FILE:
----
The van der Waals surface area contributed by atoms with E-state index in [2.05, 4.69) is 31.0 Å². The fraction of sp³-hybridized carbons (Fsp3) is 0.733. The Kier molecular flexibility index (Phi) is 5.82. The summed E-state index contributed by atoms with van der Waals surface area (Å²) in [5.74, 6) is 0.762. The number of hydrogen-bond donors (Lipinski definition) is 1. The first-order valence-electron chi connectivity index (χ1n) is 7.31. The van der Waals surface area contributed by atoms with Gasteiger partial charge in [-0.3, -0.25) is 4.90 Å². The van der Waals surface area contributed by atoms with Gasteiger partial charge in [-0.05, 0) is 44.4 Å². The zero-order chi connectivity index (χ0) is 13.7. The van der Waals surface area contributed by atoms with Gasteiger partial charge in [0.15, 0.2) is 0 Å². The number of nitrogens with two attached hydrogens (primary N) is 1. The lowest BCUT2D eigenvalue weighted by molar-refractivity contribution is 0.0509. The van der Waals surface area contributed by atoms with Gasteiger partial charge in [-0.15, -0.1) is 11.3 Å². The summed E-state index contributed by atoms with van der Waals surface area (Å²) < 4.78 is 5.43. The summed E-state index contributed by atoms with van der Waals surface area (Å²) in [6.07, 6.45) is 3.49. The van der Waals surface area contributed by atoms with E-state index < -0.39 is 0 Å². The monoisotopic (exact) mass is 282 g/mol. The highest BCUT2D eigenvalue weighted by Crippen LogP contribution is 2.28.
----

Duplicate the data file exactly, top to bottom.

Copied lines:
The van der Waals surface area contributed by atoms with E-state index in [2.05, 4.69) is 31.0 Å². The fraction of sp³-hybridized carbons (Fsp3) is 0.733. The Kier molecular flexibility index (Phi) is 5.82. The summed E-state index contributed by atoms with van der Waals surface area (Å²) in [5.74, 6) is 0.762. The number of hydrogen-bond donors (Lipinski definition) is 1. The first-order valence-electron chi connectivity index (χ1n) is 7.31. The van der Waals surface area contributed by atoms with Gasteiger partial charge in [-0.3, -0.25) is 4.90 Å². The van der Waals surface area contributed by atoms with Gasteiger partial charge in [-0.05, 0) is 44.4 Å². The zero-order chi connectivity index (χ0) is 13.7. The van der Waals surface area contributed by atoms with Gasteiger partial charge in [0.15, 0.2) is 0 Å². The number of nitrogens with two attached hydrogens (primary N) is 1. The lowest BCUT2D eigenvalue weighted by molar-refractivity contribution is 0.0509. The van der Waals surface area contributed by atoms with Gasteiger partial charge in [-0.15, -0.1) is 11.3 Å². The summed E-state index contributed by atoms with van der Waals surface area (Å²) < 4.78 is 5.43. The summed E-state index contributed by atoms with van der Waals surface area (Å²) in [6.07, 6.45) is 3.49. The van der Waals surface area contributed by atoms with E-state index < -0.39 is 0 Å². The monoisotopic (exact) mass is 282 g/mol. The highest BCUT2D eigenvalue weighted by Crippen LogP contribution is 2.28.